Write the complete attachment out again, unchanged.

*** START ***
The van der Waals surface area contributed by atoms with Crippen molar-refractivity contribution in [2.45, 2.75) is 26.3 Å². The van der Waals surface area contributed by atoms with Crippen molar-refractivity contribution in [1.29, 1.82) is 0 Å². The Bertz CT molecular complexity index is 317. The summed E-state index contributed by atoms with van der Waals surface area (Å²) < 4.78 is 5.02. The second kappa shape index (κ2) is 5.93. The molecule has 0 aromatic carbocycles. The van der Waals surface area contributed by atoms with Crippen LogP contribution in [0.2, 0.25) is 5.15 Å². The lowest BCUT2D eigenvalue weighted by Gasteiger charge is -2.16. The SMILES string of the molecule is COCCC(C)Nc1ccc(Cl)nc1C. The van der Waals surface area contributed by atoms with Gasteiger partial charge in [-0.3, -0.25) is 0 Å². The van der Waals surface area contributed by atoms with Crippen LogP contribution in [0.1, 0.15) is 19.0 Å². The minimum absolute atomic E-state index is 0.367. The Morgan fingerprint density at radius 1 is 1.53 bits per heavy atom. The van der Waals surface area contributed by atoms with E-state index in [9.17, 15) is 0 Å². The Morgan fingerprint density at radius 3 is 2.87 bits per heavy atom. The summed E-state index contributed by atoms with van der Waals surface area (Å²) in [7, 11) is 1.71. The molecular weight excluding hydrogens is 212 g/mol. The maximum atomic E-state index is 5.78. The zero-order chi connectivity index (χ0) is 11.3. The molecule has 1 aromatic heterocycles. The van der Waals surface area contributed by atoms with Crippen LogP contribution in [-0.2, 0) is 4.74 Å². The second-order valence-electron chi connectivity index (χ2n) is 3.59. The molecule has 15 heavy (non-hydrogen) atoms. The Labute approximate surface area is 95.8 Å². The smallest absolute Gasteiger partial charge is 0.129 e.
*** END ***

The van der Waals surface area contributed by atoms with Crippen molar-refractivity contribution in [2.45, 2.75) is 26.3 Å². The van der Waals surface area contributed by atoms with Crippen molar-refractivity contribution in [1.29, 1.82) is 0 Å². The Bertz CT molecular complexity index is 317. The summed E-state index contributed by atoms with van der Waals surface area (Å²) < 4.78 is 5.02. The second kappa shape index (κ2) is 5.93. The molecule has 0 aromatic carbocycles. The van der Waals surface area contributed by atoms with Crippen LogP contribution in [0.2, 0.25) is 5.15 Å². The lowest BCUT2D eigenvalue weighted by Gasteiger charge is -2.16. The SMILES string of the molecule is COCCC(C)Nc1ccc(Cl)nc1C. The van der Waals surface area contributed by atoms with Gasteiger partial charge in [-0.3, -0.25) is 0 Å². The van der Waals surface area contributed by atoms with Crippen LogP contribution in [0.1, 0.15) is 19.0 Å². The minimum absolute atomic E-state index is 0.367. The Morgan fingerprint density at radius 1 is 1.53 bits per heavy atom. The van der Waals surface area contributed by atoms with E-state index in [9.17, 15) is 0 Å². The Morgan fingerprint density at radius 3 is 2.87 bits per heavy atom. The summed E-state index contributed by atoms with van der Waals surface area (Å²) in [7, 11) is 1.71. The molecular weight excluding hydrogens is 212 g/mol. The maximum atomic E-state index is 5.78. The zero-order chi connectivity index (χ0) is 11.3. The molecule has 1 aromatic heterocycles. The van der Waals surface area contributed by atoms with Crippen LogP contribution in [-0.2, 0) is 4.74 Å². The second-order valence-electron chi connectivity index (χ2n) is 3.59. The molecule has 15 heavy (non-hydrogen) atoms. The Labute approximate surface area is 95.8 Å². The smallest absolute Gasteiger partial charge is 0.129 e.